We must acknowledge that our study has several shortcomings. The analysis is based on secondary data and may be prone to some reporting errors. While we address the issue of unobservable heterogeneity through our methodological approach, we are mindful that our results are dependent on IPV incidents being reported to the police. Our thorough examination of records allowed us to ensure that lack of subsequent assaults appearing in police data was not simply an artifact of individuals moving to a different jurisdiction, we are still unable to completely address the issue as some victims simply may not wish to report. Weisz and Schell (2020) show that female IPV victims in Detroit often do not obtain protective orders because they perceive that pursuing legal recourse increases their risk of victimization. Furthermore, victims also harbor concerns about institutional racism and are reluctant to subject their partners to a legal system and instead seek alternate avenues of help. These concerns combined with increased risk posed by firearms may result in lower reporting. It is also possible that some subsequent calls for service may not have resulted in a police report if police officers were not able to determine that an assault occurred. Previous research has found that criminal justice system actions such as arrest are protective against repeat IPV assaults. While we control for arrests in our analysis, it may be the case that additional measures such as issuing warrants and proceeding with criminal prosecution also have a deterrent effect. Unfortunately, we do not have warrant information on all cases included in our analysis, preventing us from assessing the impact of measures beyond arrest on IPV recidivism. The Detroit Police Department has increased focus on efforts to reduce firearm violence. Unfortunately, it is outside the scope of the current analysis to control for these broader efforts targeting firearm violence. Lastly, because our study focuses on a specific geographic area, the results are not generalizable. However, to the extent that our cohort reflects perpetrators of similar socio-demographic characteristics, our findings are relevant for IPV prevention. Our results contribute to the body of empirical work investigating the link between firearms and IPV. The methodological approach highlighted in our study can inform future research employing survival analyses by offering simple but effective strategy to account for unobserved heterogeneity and event dependence since neither stratification nor random effects offer a reliable modelling strategy in and of itself when both processes simultaneously characterize the data.One important issue our study highlights is statistical power. Prior research shows that 4.5 million women in the United States have experienced firearm involved IPV (Sorenson and Schut 2018), yielding estimates of under 3% of women who have suffered from such victimization. After accounting for censoring, the number of perpetrators who were armed with a firearm at index assault yields a comparable percentage in our data. Given the low prevalence, future studies using alternate data sources may also encounter similar issues in detecting significant effects. Such results should not be taken to undermine the very real harm inflicted by firearm involvement as statistical significance is not an ideal measure to gauge substantively important differences in small samples.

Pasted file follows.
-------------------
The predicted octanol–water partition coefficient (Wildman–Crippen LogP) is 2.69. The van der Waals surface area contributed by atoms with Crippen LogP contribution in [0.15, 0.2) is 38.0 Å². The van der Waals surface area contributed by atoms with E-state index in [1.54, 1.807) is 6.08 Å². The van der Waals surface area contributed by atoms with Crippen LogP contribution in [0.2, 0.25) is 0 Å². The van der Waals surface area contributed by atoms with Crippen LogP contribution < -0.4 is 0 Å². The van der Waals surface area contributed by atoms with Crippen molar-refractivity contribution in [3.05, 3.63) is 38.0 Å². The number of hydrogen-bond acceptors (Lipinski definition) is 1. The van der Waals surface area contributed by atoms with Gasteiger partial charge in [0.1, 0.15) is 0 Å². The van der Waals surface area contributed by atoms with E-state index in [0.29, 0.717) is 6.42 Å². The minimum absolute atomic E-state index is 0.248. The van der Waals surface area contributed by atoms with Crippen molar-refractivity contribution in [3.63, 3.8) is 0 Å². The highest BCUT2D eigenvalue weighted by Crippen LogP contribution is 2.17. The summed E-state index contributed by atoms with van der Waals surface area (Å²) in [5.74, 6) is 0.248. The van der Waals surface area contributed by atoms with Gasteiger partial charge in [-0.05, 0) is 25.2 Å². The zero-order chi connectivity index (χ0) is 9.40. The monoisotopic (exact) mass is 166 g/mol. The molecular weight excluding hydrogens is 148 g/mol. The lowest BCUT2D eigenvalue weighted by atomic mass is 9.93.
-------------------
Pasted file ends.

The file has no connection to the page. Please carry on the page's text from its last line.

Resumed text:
Utilizing information on multiple recidivistic incidents we show that non-fatal firearm use during prior IPV assaults is significantly associated with the time interval between repeat IPV assaults. In contrast, firearm use at index assault does not increase the relative risk of future IPV. It is worth noting that despite the high degree of censoring, the average number of recidivistic assaults is higher among perpetrators who were armed at index assault. Therefore, a different dataset that captures victimizations more accurately or where perpetrators are not censored may yield a significant effect of firearm involvement on recidivism. Future research should continue to explore this relationship by focusing on broader samples to provide generalizable inferences as well as considering how various risk factors interact with each other. Given that observational data does not allow for fully controlling for confounding factors, models incorporating a frailty term and multiple events can be a useful alternative to provide a comprehensive picture of the dynamics that characterize abusive relationships.